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Utility boards must give three written warnings and two to four months' notice before cutting off electricity
By thinkSPAIN Team Thu, Apr 20, 2017
ELECTRICITY firms will be required to give three warnings and then wait at least four months before cutting off power due to non-payment, according to a draft law sent to Spain's 17 autonomously-governed regions by the central government.
Two months' grace after the three warnings will be given to the average householder, but those listed as 'vulnerable' or who are in receipt of social service funding, or registered with the electricity board for benefits reducing their bills due to poverty, will get a four-month breathing space to try to find the money before they lose their connection.
Spain's ministry for energy has drawn up the law text based upon the contributions of all political groups which supported the move for 'energy benefits' to be allowed to very low-income households on a means-tested basis.
Income levels are set for those who qualify, but are higher for householders with disabilities or who have to care for disabled relatives full-time.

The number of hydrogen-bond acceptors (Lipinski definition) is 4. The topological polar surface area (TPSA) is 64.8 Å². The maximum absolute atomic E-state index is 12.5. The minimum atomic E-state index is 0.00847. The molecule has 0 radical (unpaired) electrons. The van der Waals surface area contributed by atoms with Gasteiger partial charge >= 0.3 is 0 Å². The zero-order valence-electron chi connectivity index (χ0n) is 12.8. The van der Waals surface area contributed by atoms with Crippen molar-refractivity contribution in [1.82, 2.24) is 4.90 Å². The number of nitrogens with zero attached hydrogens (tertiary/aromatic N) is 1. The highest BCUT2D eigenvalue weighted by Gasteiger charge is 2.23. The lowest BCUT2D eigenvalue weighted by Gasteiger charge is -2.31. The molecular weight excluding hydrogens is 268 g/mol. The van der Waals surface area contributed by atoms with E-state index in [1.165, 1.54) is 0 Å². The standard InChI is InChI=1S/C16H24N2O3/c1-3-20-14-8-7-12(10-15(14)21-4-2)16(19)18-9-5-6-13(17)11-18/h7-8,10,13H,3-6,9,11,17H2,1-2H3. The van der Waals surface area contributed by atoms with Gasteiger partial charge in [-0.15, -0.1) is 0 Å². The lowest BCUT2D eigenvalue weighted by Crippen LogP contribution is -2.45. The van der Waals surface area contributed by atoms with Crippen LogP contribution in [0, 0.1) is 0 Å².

Utility boards must now inform customers of their non-payment as soon as this occurs, then request the money via a legal document known as a burofax sent by registered post, or by email with a digital signature.
A second, then third and final warning will be given via alternative means to ensure it reaches the customer, and if, within two months of the third warning, the bill has not been paid, then the company can cut the householder off.
If they qualify as a low-income or 'vulnerable' customer, they will not be cut off for another four months.
Regional authorities must also be informed, and will keep a permanent database of customers whose supply has been disconnected so they can check whether those affected are considered 'at risk of social exclusion' and take the necessary measures.
These households are generally defined as those where the social services pays at least 50% of the bill.
Where this is the case, the social services and the utility board wil co-finance the cost of the bill to stop the supply being cut off.
All warnings from power companies must give information about 'voluntary prices for small consumers' and 'energy benefits' that the customer may be able to avail him- or herself of.
Electricity boards are not allowed to apply 'admin fees' for switching the contract to either of these.
The new law has been brought in following pressure by left-wing opposition members and social organisations sparked by the death of an elderly lady last year.
Her house caught fire after a candle she used for light – her electricity having been cut off because she could not pay her bills – having tipped over and, as she was partially disabled, could not get out of her apartment in time.
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